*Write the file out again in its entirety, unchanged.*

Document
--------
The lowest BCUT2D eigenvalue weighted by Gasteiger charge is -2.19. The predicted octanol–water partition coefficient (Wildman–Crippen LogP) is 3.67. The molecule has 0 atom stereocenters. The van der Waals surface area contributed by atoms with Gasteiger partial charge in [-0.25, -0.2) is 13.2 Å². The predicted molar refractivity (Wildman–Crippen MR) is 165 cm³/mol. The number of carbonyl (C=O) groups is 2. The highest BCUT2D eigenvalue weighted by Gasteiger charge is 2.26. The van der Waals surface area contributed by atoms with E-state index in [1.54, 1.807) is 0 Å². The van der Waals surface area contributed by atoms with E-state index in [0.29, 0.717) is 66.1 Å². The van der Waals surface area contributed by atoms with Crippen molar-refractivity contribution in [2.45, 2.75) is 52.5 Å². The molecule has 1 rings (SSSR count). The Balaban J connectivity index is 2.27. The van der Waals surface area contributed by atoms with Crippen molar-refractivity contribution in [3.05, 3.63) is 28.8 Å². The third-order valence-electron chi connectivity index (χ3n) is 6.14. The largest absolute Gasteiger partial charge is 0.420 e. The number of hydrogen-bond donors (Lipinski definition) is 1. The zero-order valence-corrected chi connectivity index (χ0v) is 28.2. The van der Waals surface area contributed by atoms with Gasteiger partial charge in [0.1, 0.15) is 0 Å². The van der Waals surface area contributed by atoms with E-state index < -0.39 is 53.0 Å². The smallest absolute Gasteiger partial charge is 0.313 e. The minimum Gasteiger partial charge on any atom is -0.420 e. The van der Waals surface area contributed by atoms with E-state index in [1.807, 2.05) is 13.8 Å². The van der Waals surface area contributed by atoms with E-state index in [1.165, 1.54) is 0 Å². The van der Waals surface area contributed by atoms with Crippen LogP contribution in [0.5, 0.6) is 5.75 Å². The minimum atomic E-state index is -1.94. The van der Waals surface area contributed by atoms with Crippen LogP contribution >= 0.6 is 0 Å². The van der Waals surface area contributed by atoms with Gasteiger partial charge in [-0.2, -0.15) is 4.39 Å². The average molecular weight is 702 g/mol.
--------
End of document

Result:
The lowest BCUT2D eigenvalue weighted by Gasteiger charge is -2.19. The predicted octanol–water partition coefficient (Wildman–Crippen LogP) is 3.67. The molecule has 0 atom stereocenters. The van der Waals surface area contributed by atoms with Gasteiger partial charge in [-0.25, -0.2) is 13.2 Å². The predicted molar refractivity (Wildman–Crippen MR) is 165 cm³/mol. The number of carbonyl (C=O) groups is 2. The highest BCUT2D eigenvalue weighted by Gasteiger charge is 2.26. The van der Waals surface area contributed by atoms with E-state index in [1.54, 1.807) is 0 Å². The van der Waals surface area contributed by atoms with E-state index in [0.29, 0.717) is 66.1 Å². The van der Waals surface area contributed by atoms with Crippen molar-refractivity contribution in [2.45, 2.75) is 52.5 Å². The molecule has 1 rings (SSSR count). The Balaban J connectivity index is 2.27. The van der Waals surface area contributed by atoms with Crippen molar-refractivity contribution in [3.05, 3.63) is 28.8 Å². The third-order valence-electron chi connectivity index (χ3n) is 6.14. The largest absolute Gasteiger partial charge is 0.420 e. The number of hydrogen-bond donors (Lipinski definition) is 1. The zero-order valence-corrected chi connectivity index (χ0v) is 28.2. The van der Waals surface area contributed by atoms with Gasteiger partial charge in [0.1, 0.15) is 0 Å². The van der Waals surface area contributed by atoms with E-state index < -0.39 is 53.0 Å². The smallest absolute Gasteiger partial charge is 0.313 e. The minimum Gasteiger partial charge on any atom is -0.420 e. The van der Waals surface area contributed by atoms with E-state index in [1.807, 2.05) is 13.8 Å². The van der Waals surface area contributed by atoms with E-state index in [1.165, 1.54) is 0 Å². The van der Waals surface area contributed by atoms with Crippen LogP contribution in [0.5, 0.6) is 5.75 Å². The minimum atomic E-state index is -1.94. The van der Waals surface area contributed by atoms with Crippen LogP contribution >= 0.6 is 0 Å². The van der Waals surface area contributed by atoms with Gasteiger partial charge in [-0.2, -0.15) is 4.39 Å². The average molecular weight is 702 g/mol.